Natasha Gibson, a junior nursing major, lit up the McClelland Art Gallery with the first exhibit of the school year last fall. In a stunning collection of masked portraits, Gibson captured her subjects and the attention of the campus alike.
Gibson was certain of two things growing up, the first being her love of photography. She began staging photoshoots at a young age using whatever was available to her and uploading the images to Instagram. The second, that she would attend Union College.
Chanelle Dames Watson, Gibson’s mother, graduated from Union in 1994 and encouraged her children to take advantage of what Union College has to offer. As Gibson’s siblings all ended up attending, in 2018 Natasha followed suit, unable to pass up the advantages of Union’s renowned nursing program.
Though Gibson had signed on as a nursing major, she continued to pursue her passion for photography. Wanting to learn more, she registered for photography classes as soon as the opportunity presented itself.
With the sudden shutdown of campus due to COVID-19 in March of 2020, the last photos that had been hung in the art gallery located in the campus Visitor Center were from another student in Gibson’s very own photography class. Upon returning to campus and seeing no change, she took it upon herself to get involved. With the permission and support of Bruce Forbes, director of the art and graphic design program, Gibson set about creating a new exhibit to represent the new masked faces of campus.
“When I put it all up, I really wasn’t expecting anything,” she said. “I had no idea that people were going to care about my exhibit, but the response has overall been very enthusiastic, very supportive. I honestly figured people would walk past it not caring, but instead, people saw the beauty in what I was doing. I had my friends and professors coming up to me saying how impressed they were with my work, and that was just amazing. It’s all just made me very grateful.”
Capturing the personality of an individual while half of their face is covered is no small feat, but one Gibson was excited to take on. Encouraging the subjects to be as involved as possible, whether it happened to be as simple as not smiling or unearthing a fire extinguisher to use as a prop, the sky was the limit. Originally Gibson had intended to keep the collection black and white. This would allow the viewer to forget about any details that would be distracting from the subject’s eyes or smile. Or perhaps, as Gibson will admit, it was to indulge her pension for a more dramatic flare.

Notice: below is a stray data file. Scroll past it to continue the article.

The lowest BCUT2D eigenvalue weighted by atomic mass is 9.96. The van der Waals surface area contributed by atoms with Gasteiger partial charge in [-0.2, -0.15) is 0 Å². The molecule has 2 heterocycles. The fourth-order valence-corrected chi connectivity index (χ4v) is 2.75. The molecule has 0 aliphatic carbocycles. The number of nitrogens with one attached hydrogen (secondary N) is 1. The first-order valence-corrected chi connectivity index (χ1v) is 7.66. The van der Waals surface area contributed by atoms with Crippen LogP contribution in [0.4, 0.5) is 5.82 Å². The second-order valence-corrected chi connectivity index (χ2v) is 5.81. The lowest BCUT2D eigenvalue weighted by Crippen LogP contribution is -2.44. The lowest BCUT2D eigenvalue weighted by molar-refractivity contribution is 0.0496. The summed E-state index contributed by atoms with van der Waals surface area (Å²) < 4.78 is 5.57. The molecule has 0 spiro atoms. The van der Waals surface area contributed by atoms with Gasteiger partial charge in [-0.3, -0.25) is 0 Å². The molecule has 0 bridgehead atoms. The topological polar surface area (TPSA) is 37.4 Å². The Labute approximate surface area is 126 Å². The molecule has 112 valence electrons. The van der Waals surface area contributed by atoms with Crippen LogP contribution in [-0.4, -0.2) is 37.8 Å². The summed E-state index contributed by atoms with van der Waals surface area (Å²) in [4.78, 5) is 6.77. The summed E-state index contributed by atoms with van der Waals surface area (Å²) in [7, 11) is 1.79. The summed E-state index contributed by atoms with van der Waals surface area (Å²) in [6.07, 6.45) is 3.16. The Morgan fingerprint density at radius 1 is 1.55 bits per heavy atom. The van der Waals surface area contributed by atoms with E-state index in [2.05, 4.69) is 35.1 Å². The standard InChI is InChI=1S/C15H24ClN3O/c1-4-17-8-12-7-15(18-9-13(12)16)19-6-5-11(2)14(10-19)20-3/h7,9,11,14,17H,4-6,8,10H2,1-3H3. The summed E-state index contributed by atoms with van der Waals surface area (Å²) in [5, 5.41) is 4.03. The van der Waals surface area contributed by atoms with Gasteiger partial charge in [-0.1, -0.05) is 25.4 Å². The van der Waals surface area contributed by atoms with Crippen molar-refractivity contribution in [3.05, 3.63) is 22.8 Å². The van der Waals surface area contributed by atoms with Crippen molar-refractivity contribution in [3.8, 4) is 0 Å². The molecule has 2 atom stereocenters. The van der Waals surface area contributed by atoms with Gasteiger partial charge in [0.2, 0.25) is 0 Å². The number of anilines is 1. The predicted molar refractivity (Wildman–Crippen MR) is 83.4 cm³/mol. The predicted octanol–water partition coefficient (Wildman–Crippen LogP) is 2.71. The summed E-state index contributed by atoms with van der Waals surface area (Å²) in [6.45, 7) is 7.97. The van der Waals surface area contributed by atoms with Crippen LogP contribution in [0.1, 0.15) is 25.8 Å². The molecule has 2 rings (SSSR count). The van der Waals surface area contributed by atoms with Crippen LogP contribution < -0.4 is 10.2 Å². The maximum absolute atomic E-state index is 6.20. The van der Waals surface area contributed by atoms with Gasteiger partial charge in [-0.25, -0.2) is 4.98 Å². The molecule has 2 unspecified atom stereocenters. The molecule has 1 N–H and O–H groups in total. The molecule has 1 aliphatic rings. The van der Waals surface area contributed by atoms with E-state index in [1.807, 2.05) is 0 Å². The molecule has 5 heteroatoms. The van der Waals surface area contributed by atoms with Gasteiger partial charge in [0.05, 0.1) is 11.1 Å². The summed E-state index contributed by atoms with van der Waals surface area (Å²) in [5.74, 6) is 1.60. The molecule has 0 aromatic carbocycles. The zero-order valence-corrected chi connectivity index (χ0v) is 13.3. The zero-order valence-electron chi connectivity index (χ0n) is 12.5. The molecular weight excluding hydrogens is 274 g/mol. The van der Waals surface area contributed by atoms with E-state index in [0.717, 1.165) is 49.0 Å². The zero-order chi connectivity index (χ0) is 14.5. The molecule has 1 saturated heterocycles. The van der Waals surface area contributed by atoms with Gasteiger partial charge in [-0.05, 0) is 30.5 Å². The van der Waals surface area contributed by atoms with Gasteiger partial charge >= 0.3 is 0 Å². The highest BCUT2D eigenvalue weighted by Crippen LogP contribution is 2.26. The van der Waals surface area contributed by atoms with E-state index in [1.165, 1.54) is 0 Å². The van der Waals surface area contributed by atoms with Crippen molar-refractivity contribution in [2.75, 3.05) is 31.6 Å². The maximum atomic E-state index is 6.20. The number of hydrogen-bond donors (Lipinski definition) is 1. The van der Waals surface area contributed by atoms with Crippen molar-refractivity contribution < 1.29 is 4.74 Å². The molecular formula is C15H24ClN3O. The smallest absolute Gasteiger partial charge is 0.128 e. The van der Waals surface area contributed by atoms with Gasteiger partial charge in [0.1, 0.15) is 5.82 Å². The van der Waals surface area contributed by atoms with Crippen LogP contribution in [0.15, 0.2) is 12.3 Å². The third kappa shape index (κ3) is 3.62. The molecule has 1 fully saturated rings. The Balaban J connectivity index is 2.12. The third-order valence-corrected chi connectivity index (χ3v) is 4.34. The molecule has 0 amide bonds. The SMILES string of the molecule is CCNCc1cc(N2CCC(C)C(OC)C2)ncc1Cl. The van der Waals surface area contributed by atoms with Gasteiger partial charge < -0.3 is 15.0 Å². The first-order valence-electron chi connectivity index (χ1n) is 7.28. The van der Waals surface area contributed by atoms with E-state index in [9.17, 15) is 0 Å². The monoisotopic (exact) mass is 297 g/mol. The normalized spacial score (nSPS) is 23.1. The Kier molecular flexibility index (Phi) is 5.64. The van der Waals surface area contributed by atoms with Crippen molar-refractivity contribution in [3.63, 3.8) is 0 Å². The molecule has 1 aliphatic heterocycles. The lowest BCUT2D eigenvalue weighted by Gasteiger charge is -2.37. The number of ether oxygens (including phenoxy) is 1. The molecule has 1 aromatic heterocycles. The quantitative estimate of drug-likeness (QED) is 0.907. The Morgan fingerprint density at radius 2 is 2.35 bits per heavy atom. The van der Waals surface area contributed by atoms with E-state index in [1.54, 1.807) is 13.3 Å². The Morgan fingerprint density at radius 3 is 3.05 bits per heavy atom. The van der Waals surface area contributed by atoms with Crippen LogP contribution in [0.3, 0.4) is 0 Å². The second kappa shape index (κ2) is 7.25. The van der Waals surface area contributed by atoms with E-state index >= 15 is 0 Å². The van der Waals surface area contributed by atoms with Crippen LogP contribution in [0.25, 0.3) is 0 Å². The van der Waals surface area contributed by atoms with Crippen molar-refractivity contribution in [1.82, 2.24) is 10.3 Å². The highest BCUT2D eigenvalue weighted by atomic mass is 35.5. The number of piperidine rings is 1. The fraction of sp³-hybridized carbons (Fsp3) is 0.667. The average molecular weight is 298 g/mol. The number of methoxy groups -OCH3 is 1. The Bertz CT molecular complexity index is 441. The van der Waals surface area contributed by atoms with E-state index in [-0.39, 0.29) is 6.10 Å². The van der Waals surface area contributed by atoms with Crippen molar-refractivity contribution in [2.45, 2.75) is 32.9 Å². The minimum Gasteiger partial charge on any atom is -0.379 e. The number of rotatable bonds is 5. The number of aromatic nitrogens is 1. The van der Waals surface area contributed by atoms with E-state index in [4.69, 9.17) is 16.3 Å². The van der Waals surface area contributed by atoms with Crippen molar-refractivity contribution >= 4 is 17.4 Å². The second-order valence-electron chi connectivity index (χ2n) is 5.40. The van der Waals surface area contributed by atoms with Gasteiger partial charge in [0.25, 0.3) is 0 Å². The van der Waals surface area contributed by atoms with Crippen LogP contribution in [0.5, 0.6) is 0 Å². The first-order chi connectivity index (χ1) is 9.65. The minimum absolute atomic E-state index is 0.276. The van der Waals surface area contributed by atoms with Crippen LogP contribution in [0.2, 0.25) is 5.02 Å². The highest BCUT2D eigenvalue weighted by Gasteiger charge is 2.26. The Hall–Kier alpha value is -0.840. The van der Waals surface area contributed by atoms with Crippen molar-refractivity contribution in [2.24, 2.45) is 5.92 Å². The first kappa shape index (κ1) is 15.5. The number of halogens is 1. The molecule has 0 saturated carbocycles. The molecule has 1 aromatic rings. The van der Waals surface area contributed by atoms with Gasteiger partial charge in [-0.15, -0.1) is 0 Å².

Taking on the project in addition to regular classes would be daunting to any college student, and Gibson quickly realized this would not be a project accomplished alone. Recruiting her best friend, Jenifer Galvez, Gibson got to experience one of the best things about Union—there is no shortage of people willing to help you. It was at Galvez’s suggestion that Gibson steered off her original plan of black and white and implemented some color photos.
“The ones I did in color happened because my friend suggested that the focal point should be someone’s eyes or the interesting color of their hair,” Gibson explained.
“Something that Union has taught me is the fact that—and I know this is going to sound cheesy—but I really learned that community and your peers are willing to support you through no matter what,”
she said. “When I have these big ideas but I don’t know how to execute them, I definitely know I can lean on my professors for support and they’re going to be there for you. Union has taught me that we’re really in this together, you know, and we support one another.”
by Gabrielle Nappi, a senior English major from Hamburg, Pennsylvania